Mon Tulfo refuses to apologize for calling Filipino workers ‘lazy’

Aika Rey
Mon Tulfo refuses to apologize for calling Filipino workers ‘lazy’
Labor Secretary Silvestre Bello III and the Trade Union Congress of the Philippines come to the defense of Filipino workers who, they say, are known worldwide for their dedication, diligence, and trustworthiness

MANILA, Philippines – Special envoy to China Ramon Tulfo refused to apologize for  calling Filipino workers “incompetent and inefficient,” amid the influx of Chinese workers in the country.

In a tweet on Saturday, March 9, Tulfo said, “Why should I apologize to you for telling the truth that you’re basically lazy and a slowpoke?”

Tulfo drew flak when he claimed that Chinese workers “are better” than Filipino workers, as he defended the influx of Chinese workers in the country during an interview with CNN Philippines’ “On The Record” on Thursday, March 7.

“Alam mo bakit nila preferred, ‘yung mga developers, ‘yung mga Chinese worker? Masipag. ‘Yung mga Pinoy worker, mawalang galang na, ‘pag pupunta sa job site saka lang doon magpe-prepare ng kanilang tools – whereas ‘yung mga Chinese preparado na – tapos sigarilyo nang sigarilyo, salita nang salita,” Tulfo said.

(Do you know why the developers prefer Chinese workers? Because they are hardworking. The Filipino workers, pardon me, when they go to the job site, that’s only the time they would prepare their tools – whereas the Chinese workers are already prepared – and then they always smoke cigarettes and talk nonstop.)

In a text message to Rappler, Labor Secretary Silvestre Bello III said that he respects Tulfo’s opinion but he disagrees “diametrically.”

“Filipino workers are the best in the world in terms of competence, trustworthiness, and diligence. It’s on the record that our Filipino workers are the most sought after workers in the world,” Bello told Rappler.

The Trade Union Congress of the Philippines (TUCP) defended Filipino workers, saying that they helped “build” foreign economies because of their hard work.

“Filipino workers’ dedication, diligence, and creativity are known to have built the entire Middle East economies, most parts of Asia, and key parts of America and Europe,” said TUCP President Raymond Mendoza.

“Coming from him as the country’s special envoy to China, these statements are uncalled for, unpatriotic, and acts of betrayal to his countrymen,” Mendoza added.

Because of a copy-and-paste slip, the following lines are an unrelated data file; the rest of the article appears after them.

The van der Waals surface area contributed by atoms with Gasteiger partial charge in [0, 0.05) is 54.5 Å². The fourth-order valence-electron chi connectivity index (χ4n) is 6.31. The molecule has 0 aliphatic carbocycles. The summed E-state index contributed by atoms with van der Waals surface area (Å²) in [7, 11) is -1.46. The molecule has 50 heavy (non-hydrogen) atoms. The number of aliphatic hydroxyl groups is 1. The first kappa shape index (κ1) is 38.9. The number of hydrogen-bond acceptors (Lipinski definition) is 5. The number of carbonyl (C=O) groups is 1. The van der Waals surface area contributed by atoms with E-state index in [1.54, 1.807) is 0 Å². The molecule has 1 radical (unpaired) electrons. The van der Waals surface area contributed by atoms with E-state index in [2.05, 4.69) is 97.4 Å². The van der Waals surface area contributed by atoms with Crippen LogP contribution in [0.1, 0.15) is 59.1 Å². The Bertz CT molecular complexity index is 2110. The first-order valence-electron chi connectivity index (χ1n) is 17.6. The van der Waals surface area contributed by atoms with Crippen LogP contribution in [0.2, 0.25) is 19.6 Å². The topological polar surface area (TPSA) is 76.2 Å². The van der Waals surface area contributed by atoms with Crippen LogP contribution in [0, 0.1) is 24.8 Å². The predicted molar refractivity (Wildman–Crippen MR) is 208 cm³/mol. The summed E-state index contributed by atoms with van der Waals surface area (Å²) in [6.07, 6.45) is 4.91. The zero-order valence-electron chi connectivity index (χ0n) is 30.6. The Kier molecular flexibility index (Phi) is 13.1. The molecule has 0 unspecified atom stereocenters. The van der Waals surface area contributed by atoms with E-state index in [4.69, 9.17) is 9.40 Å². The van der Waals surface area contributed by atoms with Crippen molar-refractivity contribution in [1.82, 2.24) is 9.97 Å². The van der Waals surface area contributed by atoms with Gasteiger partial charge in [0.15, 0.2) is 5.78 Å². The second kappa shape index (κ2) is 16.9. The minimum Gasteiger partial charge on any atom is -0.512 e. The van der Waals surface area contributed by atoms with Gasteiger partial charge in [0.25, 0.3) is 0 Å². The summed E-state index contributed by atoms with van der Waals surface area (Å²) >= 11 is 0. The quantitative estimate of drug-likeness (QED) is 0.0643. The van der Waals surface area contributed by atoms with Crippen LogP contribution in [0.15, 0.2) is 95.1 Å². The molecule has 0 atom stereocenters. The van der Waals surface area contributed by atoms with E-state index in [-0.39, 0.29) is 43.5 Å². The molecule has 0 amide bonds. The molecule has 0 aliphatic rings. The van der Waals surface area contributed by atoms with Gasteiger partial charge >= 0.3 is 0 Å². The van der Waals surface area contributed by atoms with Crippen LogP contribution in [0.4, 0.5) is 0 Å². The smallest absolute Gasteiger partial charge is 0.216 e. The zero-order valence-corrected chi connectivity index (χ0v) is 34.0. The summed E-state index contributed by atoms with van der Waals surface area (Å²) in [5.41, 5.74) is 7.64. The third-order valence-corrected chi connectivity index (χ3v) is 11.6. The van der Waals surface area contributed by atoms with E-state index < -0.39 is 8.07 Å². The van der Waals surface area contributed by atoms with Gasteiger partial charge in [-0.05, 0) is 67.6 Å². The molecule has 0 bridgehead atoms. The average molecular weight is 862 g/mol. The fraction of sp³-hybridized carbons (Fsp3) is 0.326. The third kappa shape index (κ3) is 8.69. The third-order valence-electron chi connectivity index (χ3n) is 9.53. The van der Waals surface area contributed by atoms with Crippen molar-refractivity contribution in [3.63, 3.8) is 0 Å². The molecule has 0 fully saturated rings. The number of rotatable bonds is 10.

The Philippines saw a rise in Chinese workers in the country, amid friendlier ties between under President Rodrigo Duterte and Chinese President Xi Jinping.

In August 2017, the Philippine government allowed visas on arrival for Chinese visitors who are part of tour groups of Department of Tourism-accredited operators and businessmen. 

The Philippines recorded more than 7.1 million foreign visitors in the country, with Chinese at 1.26 million tourists in 2018.

Bello earlier admitted  in a Senate probe that Chinese workers in the Philippines first apply for tourist visas before they are granted work permits, should they plan to be employed in the country. (READ: Gov’t income and jobs for Filipinos ‘lost’ to Chinese workers – Villanueva)

From 2015 to 2018, the Department of Labor and Employment (DOLE) issued 169,893 alien working permits (AEP), 85,496 of which went to Chinese workers. AEPs, valid up to 3 years, are required to get a working visa in the country. (READ: How China’s online gambling addiction is reshaping Manila)

Meanwhile, the Bureau of Immigration said it issued 185,000 special work permits from January to November 2018. Of the current valid SWPs, 64,087 of the total 72,010 were given to Chinese workers.

Some lawmakers have raised the alarm on the development, but Duterte has taken a tolerant stance on the influx of Chinese workers in the country, fearing that China “may deport” illegal Filipino workers there in retaliation. China has since denied it would adopt a “tit-for-tat” approach on Filipino workers in that country. –

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Aika Rey

Aika Rey is a business reporter for Rappler. She covered the Senate of the Philippines before fully diving into numbers and companies. Got tips? Find her on Twitter at @reyaika or shoot her an email at